The biological model
The biological or medical model sees psychological problems as illnesses with physical causes. This viewpoint would suggest that people with a particular genetic makeup are seen to have a predisposition.
Depression often runs across generations in families, which suggests a possible genetic component. The closer the genetic relationship, the more likely people are to share a diagnosis of depression. First degree relatives - brothers, sisters, sons, daughters, fathers and mothers - share 50% of their genes. First degree relatives of people diagnosed with depression are two or three times more likely to receive a similar diagnosis than first degree relatives of those who have not received a diagnosis of depression (Oruc et al, 1998).
Monozygotic (MZ) twins - identical twins - share 100% of their genes, whereas Dizygotic (DZ) - non-identical - twins share around 50% of their genes. Studies support the idea that a higher proportion of identical twins share the disorder. In a study of nearly 200 pairs of twins it was found that when an MZ twin was diagnosed with unipolar disorder, there was a 46% chance that the other twin would receive a similar diagnosis, whereas the figure for DZ twins is 20% (McGuffin et al, 1996).
Research from families and twins are limited by the fact that they usually share the same environment. However, this problem has been partly overcome by adoption studies. These studies compare people who have been adopted at an early age with their biological and adoptive relatives. Since they were raised apart from their biological relatives, similarities with those relatives would indicate genetic influences. Adopted children who later develop a mood disorder appear to be much more likely to have a biological parent who has a mood disorder, becomes alcoholic or commits suicide, even though the adopted children are raised in very different environments (Wender et al, 1986).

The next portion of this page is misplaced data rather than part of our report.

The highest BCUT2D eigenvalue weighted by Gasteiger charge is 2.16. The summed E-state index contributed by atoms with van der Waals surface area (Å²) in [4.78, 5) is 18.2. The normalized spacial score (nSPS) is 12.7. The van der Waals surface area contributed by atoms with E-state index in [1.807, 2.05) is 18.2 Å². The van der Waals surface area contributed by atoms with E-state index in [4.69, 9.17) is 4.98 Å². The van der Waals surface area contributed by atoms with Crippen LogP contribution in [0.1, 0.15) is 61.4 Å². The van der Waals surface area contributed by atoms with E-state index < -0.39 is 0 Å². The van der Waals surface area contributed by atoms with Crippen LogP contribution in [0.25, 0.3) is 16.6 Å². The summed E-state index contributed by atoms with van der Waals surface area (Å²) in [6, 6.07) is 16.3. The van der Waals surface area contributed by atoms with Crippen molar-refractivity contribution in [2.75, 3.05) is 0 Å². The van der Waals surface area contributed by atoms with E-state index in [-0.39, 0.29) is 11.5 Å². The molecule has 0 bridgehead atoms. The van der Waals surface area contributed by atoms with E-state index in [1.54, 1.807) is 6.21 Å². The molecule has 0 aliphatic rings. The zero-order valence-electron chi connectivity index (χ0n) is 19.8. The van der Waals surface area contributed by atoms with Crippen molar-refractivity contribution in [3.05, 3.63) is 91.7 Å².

Most studies of adoptees diagnosed with depression show that their biological relatives are more likely than their adoptive relatives to have a similar diagnosis: 20% of their biological relatives compared with 5-10% of their adoptive relatives, which is the rate for the general population (Harrington et al, '93).
DNA markers have been used to identify the gene or genes involved in mood disorders. This viewpoint investigates the inheritance of mood disorders within high-risk families and then searches for a DNA segment that is inherited along with a predisposition to develop the disorder. In a study within the Amish community in Pennsylvania, four extended families were found to have a high likelihood of developing depression (Egeland et al, 1987). From the 81 people studied, fourteen were diagnosed as having bipolar disorder. This disorder appeared to be linked with a specific genetic marker on chromosome 11. However, later research, both within the Amish Community and in other populations, failed to replicate this finding (Kelsoe et al, 1989). This suggests two possibilities: the gene for bipolar disorder may not actually be on chromosome 11, or several genes play a role, only one of which is on chromosome 11. The second possibility is supported by the observation that a gene on the X chromosome has also been implicated in bipolar disorder (Nemeroff, 1998).